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The Problem with “Less is More”

“Less is More” means, essentially, that shorter spots and shorter breaks can presumably be as or more powerful than longer ones.

This is a solution to the ad clutter problem that displeases listeners and advertisers alike.

As a first stab at Radio’s future it’s a bold and courageous move.

But it is a first stab only.

The problem with “Less is More” is if we perceive it as the last move rather than the first one. In fact, the more music we play and the less cluttered we become we approach being one of those “all music” channels available for a fee from Satellite Radio or for free free via streaming audio. We approach the non-stop music available from every listener’s iPod (which, by the way, is one of the hottest gift items this Christmas).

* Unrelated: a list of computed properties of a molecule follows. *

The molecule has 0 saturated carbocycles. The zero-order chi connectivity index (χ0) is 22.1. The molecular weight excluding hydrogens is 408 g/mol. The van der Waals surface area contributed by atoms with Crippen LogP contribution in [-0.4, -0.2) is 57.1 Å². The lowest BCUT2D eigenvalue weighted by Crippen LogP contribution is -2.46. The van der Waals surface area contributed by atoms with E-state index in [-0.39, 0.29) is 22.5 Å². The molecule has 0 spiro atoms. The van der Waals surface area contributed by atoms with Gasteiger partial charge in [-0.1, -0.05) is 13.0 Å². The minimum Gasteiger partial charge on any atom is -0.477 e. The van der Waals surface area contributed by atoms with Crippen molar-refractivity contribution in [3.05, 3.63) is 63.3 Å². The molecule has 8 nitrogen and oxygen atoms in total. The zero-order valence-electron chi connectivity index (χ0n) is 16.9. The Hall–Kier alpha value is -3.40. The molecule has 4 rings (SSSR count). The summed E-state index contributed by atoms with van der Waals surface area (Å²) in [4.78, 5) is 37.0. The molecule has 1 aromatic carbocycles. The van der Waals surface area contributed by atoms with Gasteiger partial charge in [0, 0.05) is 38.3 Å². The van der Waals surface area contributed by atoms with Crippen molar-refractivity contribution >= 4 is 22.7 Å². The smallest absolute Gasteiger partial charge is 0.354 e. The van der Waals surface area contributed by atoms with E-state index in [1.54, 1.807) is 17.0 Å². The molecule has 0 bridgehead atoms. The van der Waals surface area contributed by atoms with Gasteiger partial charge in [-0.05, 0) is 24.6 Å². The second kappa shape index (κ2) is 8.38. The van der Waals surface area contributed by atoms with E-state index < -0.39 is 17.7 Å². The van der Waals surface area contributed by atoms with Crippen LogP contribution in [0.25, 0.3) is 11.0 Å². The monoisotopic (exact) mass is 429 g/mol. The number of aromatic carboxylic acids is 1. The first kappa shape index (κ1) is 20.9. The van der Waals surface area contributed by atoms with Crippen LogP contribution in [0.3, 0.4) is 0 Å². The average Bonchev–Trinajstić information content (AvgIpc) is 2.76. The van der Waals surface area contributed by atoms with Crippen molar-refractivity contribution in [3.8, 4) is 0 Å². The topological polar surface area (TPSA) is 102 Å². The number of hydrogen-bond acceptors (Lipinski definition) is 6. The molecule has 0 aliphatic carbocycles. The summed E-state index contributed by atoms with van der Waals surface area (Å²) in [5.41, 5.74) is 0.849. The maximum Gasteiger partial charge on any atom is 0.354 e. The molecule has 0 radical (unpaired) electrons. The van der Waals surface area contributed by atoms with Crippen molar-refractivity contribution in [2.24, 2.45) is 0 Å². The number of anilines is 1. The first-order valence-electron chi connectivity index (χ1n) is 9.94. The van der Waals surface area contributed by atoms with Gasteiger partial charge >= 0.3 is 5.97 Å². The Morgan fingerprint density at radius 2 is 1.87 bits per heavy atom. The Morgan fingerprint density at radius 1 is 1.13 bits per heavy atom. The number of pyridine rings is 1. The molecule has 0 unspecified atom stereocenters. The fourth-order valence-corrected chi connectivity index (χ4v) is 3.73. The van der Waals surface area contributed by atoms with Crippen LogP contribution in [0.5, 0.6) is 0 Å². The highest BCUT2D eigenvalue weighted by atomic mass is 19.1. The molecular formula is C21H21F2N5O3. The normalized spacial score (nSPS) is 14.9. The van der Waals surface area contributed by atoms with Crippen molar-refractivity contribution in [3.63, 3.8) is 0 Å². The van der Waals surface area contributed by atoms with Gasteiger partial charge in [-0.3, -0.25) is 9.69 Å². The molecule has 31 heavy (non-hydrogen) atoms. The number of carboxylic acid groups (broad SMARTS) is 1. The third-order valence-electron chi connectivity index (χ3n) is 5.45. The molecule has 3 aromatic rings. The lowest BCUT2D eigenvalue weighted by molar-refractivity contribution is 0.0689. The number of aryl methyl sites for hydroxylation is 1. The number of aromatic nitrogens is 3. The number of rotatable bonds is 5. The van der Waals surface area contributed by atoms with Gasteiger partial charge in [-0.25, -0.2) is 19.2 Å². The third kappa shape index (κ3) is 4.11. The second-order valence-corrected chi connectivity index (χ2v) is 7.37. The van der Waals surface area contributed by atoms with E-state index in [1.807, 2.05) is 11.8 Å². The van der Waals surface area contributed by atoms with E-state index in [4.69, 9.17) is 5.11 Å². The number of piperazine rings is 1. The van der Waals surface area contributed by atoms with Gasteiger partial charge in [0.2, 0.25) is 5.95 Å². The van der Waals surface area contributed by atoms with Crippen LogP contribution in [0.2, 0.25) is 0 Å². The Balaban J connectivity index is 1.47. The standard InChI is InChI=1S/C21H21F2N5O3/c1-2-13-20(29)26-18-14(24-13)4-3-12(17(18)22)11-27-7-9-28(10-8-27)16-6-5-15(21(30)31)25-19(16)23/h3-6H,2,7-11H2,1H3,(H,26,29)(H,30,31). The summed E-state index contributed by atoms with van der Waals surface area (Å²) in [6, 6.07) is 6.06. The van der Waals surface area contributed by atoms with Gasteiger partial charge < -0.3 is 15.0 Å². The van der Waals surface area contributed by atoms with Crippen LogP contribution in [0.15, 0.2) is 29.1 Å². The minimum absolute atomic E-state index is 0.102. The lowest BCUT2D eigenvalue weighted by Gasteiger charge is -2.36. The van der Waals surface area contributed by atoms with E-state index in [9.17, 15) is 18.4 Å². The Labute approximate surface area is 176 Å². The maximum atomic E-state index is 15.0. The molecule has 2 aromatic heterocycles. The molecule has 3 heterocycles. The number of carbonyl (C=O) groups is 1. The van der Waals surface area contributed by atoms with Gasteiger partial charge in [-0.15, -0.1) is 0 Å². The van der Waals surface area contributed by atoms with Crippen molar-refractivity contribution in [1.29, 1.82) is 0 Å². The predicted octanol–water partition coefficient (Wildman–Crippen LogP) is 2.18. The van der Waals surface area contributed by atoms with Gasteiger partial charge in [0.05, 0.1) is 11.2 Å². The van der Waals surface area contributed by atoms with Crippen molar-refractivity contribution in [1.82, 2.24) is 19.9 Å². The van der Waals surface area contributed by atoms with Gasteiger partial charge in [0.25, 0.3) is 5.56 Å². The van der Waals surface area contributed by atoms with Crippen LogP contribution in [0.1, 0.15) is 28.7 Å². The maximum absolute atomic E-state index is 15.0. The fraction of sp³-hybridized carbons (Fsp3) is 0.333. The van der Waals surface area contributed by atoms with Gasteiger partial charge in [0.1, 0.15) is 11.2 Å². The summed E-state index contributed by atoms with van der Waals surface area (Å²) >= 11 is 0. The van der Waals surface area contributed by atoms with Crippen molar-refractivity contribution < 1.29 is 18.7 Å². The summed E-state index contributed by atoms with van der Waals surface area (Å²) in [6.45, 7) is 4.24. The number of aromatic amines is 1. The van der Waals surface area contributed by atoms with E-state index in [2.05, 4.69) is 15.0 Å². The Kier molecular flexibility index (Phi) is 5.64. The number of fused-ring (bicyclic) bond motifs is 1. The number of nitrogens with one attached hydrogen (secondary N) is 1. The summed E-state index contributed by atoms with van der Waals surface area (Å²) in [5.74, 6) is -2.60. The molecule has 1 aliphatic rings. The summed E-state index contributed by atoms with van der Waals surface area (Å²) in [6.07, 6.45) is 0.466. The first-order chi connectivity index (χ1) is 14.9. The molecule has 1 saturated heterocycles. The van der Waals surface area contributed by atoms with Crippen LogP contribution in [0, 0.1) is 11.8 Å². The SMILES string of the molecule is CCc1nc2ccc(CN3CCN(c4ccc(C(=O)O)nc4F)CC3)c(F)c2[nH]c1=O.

But “approach” doesn’t mean “become.”

Fee-based options and personalized ones (like iPod and streaming) will always have FEWER (i.e., zero) commercials and will always be MORE to our liking (because that’s what being personalized is).

So by becoming more like these services I would argue we don’t become enough like any of them in order to replace them because our business model requires spots and the nature of “broad”casting means we can never be personalized.

Pure and simple.

So by all means charge ahead on “Less is More.” But please remember that listeners are more than happy to pay for audio entertainment and information where “MORE is more.”

“Less is More” may address the heart of the advertiser’s issue, but it only scratches the surface of the listener’s issue. And ultimately, the latter will drive the former.

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